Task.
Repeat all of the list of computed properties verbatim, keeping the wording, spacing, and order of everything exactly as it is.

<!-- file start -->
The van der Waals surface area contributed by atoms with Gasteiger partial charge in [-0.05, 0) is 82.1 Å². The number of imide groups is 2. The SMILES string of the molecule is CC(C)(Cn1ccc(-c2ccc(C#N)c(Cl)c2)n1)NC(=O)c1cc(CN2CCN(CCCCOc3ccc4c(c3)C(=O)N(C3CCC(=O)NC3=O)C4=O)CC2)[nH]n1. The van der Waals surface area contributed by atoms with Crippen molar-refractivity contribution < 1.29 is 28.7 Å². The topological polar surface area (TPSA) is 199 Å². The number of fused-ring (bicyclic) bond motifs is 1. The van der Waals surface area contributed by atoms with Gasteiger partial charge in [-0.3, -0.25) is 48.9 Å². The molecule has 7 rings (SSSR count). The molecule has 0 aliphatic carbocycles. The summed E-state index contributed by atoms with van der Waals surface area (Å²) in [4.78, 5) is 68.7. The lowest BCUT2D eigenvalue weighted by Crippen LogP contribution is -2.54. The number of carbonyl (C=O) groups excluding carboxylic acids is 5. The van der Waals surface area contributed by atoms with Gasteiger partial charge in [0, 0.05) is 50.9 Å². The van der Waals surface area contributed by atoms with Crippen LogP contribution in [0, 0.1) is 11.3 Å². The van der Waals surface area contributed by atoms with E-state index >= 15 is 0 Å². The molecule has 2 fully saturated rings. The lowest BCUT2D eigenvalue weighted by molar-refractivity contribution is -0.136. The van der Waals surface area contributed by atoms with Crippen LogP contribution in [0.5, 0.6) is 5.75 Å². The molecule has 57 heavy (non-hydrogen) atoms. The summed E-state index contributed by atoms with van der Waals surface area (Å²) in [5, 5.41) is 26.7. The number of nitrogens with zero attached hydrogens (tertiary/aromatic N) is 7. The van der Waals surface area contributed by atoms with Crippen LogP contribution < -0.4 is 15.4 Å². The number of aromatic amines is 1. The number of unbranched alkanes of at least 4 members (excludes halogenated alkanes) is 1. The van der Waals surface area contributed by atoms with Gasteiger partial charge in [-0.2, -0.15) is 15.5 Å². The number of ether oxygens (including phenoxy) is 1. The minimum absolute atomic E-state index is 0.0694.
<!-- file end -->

The van der Waals surface area contributed by atoms with Gasteiger partial charge in [-0.05, 0) is 82.1 Å². The number of imide groups is 2. The SMILES string of the molecule is CC(C)(Cn1ccc(-c2ccc(C#N)c(Cl)c2)n1)NC(=O)c1cc(CN2CCN(CCCCOc3ccc4c(c3)C(=O)N(C3CCC(=O)NC3=O)C4=O)CC2)[nH]n1. The van der Waals surface area contributed by atoms with Crippen molar-refractivity contribution < 1.29 is 28.7 Å². The topological polar surface area (TPSA) is 199 Å². The number of fused-ring (bicyclic) bond motifs is 1. The van der Waals surface area contributed by atoms with Gasteiger partial charge in [-0.3, -0.25) is 48.9 Å². The molecule has 7 rings (SSSR count). The molecule has 0 aliphatic carbocycles. The summed E-state index contributed by atoms with van der Waals surface area (Å²) in [4.78, 5) is 68.7. The lowest BCUT2D eigenvalue weighted by Crippen LogP contribution is -2.54. The number of carbonyl (C=O) groups excluding carboxylic acids is 5. The van der Waals surface area contributed by atoms with Gasteiger partial charge in [0, 0.05) is 50.9 Å². The van der Waals surface area contributed by atoms with Crippen LogP contribution in [0, 0.1) is 11.3 Å². The van der Waals surface area contributed by atoms with E-state index >= 15 is 0 Å². The molecule has 2 fully saturated rings. The lowest BCUT2D eigenvalue weighted by molar-refractivity contribution is -0.136. The van der Waals surface area contributed by atoms with Crippen LogP contribution in [0.5, 0.6) is 5.75 Å². The molecule has 57 heavy (non-hydrogen) atoms. The summed E-state index contributed by atoms with van der Waals surface area (Å²) in [5, 5.41) is 26.7. The number of nitrogens with zero attached hydrogens (tertiary/aromatic N) is 7. The van der Waals surface area contributed by atoms with Crippen LogP contribution < -0.4 is 15.4 Å². The number of aromatic amines is 1. The number of unbranched alkanes of at least 4 members (excludes halogenated alkanes) is 1. The van der Waals surface area contributed by atoms with Gasteiger partial charge in [-0.2, -0.15) is 15.5 Å². The number of ether oxygens (including phenoxy) is 1. The minimum absolute atomic E-state index is 0.0694.